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  4. Abstract We define a sample of 200 protostellar outflows showing blue- and redshifted CO emission in the nearby molecular clouds Ophiuchus, Taurus, Perseus, and Orion, to investigate the correlation between outflow orientations and local, but relatively large-scale, magnetic field directions traced by Planck 353 GHz dust polarization. At high significance ( p ∼ 10 −4 ), we exclude a random distribution of relative orientations and find that there is a preference for alignment of projected plane of sky outflow axes with magnetic field directions. The distribution of relative position angles peaks at ∼30° and exhibits a broad dispersion of ∼50°. These results indicate that magnetic fields have dynamical influence in regulating the launching and/or propagation directions of outflows. However, the significant dispersion around perfect alignment orientation implies that there are large measurement uncertainties and/or a high degree of intrinsic variation caused by other physical processes, such as turbulence or strong stellar dynamical interactions. Outflow to magnetic field alignment is expected to lead to a correlation in the directions of nearby outflow pairs, depending on the degree of order of the field. Analyzing this effect, we find limited correlation, except on relatively small scales ≲0.5 pc. Furthermore, we train a convolutional neural network to infer the inclination angle of outflows with respect to the line of sight and apply it to our outflow sample to estimate their full 3D orientations. We find that the angles between outflow pairs in 3D space also show evidence of small-scale alignment. 
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  5. Teaching a deep reinforcement learning (RL) agent to follow instructions in multi-task environments is a challenging problem. We consider that user defines every task by a linear temporal logic (LTL) formula. However, some causal dependencies in complex environments may be unknown to the user in advance. Hence, when human user is specifying instructions, the robot cannot solve the tasks by simply following the given instructions. In this work, we propose a hierarchical reinforcement learning (HRL) framework in which a symbolic transition model is learned to efficiently produce high-level plans that can guide the agent efficiently solve different tasks. Specifically, the symbolic transition model is learned by inductive logic programming (ILP) to capture logic rules of state transitions. By planning over the product of the symbolic transition model and the automaton derived from the LTL formula, the agent can resolve causal dependencies and break a causally complex problem down into a sequence of simpler low-level sub-tasks. We evaluate the proposed framework on three environments in both discrete and continuous domains, showing advantages over previous representative methods.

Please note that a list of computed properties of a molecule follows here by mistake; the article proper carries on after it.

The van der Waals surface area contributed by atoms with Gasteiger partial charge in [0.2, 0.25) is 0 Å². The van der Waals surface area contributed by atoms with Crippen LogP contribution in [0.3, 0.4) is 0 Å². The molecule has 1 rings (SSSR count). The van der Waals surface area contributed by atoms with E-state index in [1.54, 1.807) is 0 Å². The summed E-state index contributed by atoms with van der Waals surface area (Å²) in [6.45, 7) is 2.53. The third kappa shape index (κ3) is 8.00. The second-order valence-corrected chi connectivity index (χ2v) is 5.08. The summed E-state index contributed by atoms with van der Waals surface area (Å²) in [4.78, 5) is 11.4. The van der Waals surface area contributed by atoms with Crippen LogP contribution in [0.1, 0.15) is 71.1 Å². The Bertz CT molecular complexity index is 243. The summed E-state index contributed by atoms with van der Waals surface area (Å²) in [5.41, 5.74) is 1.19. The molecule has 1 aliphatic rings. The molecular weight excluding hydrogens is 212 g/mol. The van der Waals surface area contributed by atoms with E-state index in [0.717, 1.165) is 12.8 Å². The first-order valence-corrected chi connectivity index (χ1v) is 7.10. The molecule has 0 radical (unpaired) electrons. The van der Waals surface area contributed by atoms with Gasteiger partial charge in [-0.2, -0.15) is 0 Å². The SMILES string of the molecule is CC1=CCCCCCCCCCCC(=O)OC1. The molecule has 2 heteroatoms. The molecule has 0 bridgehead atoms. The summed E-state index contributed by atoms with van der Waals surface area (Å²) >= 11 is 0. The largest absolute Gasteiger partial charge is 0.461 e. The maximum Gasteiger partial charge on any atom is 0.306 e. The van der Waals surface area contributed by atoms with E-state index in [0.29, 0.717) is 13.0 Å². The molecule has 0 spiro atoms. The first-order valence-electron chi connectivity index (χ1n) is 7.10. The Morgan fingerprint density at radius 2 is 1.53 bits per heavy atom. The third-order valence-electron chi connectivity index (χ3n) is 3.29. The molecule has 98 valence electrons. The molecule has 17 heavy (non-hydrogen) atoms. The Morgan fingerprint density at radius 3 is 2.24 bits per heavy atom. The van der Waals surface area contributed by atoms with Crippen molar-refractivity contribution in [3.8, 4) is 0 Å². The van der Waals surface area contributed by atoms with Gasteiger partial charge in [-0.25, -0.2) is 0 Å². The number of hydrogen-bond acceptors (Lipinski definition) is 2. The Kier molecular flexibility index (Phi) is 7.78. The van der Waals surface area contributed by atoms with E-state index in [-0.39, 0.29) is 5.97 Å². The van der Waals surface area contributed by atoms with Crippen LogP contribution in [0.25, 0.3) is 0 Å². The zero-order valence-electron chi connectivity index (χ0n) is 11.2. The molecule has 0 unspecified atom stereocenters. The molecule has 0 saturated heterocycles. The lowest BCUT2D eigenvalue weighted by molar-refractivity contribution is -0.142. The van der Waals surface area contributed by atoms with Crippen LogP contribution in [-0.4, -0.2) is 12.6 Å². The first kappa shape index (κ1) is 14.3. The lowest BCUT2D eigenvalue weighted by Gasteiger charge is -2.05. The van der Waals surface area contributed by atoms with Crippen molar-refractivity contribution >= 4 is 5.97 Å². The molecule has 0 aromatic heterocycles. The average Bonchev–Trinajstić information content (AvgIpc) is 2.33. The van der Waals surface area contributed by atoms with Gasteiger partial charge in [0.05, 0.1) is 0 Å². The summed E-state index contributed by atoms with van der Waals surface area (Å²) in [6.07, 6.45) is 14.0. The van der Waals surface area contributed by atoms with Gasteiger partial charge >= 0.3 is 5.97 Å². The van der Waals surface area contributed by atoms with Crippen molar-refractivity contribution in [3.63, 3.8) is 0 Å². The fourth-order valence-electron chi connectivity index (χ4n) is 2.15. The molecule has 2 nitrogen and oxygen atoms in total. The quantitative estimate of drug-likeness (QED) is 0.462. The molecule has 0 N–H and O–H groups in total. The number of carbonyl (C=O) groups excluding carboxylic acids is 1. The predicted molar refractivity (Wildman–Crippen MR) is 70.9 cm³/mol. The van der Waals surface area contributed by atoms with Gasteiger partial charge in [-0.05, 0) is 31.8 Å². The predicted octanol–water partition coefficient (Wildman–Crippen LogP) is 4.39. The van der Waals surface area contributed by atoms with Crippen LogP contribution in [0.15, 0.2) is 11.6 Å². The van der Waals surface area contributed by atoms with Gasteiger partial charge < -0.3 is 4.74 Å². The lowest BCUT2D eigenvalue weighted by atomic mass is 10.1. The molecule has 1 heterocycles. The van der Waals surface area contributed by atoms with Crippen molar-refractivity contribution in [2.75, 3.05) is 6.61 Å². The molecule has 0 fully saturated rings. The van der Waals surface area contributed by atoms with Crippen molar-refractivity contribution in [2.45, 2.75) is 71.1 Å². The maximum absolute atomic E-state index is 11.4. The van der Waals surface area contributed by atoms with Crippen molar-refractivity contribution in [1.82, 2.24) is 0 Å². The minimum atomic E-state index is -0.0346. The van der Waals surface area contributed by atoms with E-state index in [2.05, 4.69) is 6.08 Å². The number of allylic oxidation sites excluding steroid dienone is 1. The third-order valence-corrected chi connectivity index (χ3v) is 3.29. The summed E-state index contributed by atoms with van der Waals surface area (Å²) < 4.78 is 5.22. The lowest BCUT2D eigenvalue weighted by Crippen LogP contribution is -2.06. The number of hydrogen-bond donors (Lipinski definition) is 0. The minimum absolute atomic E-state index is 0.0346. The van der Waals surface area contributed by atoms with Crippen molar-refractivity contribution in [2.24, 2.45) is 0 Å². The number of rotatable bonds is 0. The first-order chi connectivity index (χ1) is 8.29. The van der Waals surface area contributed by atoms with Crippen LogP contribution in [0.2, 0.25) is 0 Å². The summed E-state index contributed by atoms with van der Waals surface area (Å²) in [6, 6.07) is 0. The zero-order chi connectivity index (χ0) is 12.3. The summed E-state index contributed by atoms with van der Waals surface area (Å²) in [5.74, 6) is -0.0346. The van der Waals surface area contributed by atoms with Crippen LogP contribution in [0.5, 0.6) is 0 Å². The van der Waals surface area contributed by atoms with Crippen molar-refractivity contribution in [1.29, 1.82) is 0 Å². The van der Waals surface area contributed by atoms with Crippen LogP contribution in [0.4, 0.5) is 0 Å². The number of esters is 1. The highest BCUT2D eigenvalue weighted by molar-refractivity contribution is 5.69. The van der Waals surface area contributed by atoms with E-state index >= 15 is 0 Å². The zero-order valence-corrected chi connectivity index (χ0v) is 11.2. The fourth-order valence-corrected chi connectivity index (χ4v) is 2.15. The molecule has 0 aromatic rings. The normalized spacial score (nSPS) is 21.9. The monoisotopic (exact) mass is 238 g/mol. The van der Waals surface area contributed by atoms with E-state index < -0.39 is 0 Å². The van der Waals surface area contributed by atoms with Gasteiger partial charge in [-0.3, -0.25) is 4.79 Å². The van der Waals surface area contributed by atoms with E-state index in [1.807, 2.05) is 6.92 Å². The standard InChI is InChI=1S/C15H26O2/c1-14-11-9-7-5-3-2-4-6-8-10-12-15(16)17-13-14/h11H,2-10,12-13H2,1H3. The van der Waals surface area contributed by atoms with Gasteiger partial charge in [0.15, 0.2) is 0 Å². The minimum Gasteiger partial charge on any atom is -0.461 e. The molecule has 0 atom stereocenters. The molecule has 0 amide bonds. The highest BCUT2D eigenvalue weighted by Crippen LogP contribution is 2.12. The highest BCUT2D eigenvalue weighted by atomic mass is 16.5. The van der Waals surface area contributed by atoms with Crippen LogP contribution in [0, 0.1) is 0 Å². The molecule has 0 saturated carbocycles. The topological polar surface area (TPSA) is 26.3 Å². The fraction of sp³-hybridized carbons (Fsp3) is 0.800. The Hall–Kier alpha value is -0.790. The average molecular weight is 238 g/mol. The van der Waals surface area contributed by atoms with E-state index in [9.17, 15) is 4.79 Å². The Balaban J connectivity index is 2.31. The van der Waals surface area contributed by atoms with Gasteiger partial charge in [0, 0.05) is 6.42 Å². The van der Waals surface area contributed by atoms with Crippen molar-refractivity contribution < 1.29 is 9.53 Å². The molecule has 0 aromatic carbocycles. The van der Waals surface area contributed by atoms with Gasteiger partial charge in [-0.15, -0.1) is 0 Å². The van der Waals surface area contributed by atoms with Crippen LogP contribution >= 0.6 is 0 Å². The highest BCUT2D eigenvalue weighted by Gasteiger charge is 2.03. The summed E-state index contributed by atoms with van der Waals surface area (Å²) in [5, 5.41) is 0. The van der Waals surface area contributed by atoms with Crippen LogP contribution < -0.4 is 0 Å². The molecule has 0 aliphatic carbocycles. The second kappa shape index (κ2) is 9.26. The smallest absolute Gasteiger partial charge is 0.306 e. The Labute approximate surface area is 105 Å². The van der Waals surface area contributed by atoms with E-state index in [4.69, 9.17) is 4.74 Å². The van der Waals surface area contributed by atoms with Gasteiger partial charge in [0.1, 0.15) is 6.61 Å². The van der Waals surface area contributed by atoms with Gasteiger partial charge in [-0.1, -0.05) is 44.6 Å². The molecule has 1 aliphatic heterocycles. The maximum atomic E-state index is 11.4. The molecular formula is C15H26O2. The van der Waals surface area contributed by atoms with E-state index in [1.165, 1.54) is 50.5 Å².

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  6. Abstract We adopt the deep learning method casi-3d (Convolutional Approach to Structure Identification-3D) to systemically identify protostellar outflows in 12 CO and 13 CO observations of the nearby molecular clouds, Ophiuchus, Taurus, Perseus, and Orion. The total outflow masses are 267 M ⊙ , 795 M ⊙ , 1305 M ⊙ , and 6332 M ⊙ for Ophiuchus, Taurus, Perseus, and Orion, respectively. We show the outflow mass in each cloud is linearly proportional to the total number of young stellar objects. The estimated total 3D deprojected outflow energies are 9 × 10 45 erg, 6 × 10 46 erg, 1.2 × 10 47 erg, and 6 × 10 47 erg for Ophiuchus, Taurus, Perseus, and Orion, respectively. The energy associated with outflows is sufficient to offset turbulent dissipation at the current epoch for all four clouds. All clouds also exhibit a break point in the spatial power spectrum of the outflow prediction map, which likely corresponds to the typical outflow mass and energy injection scale. 
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  7. null (Ed.)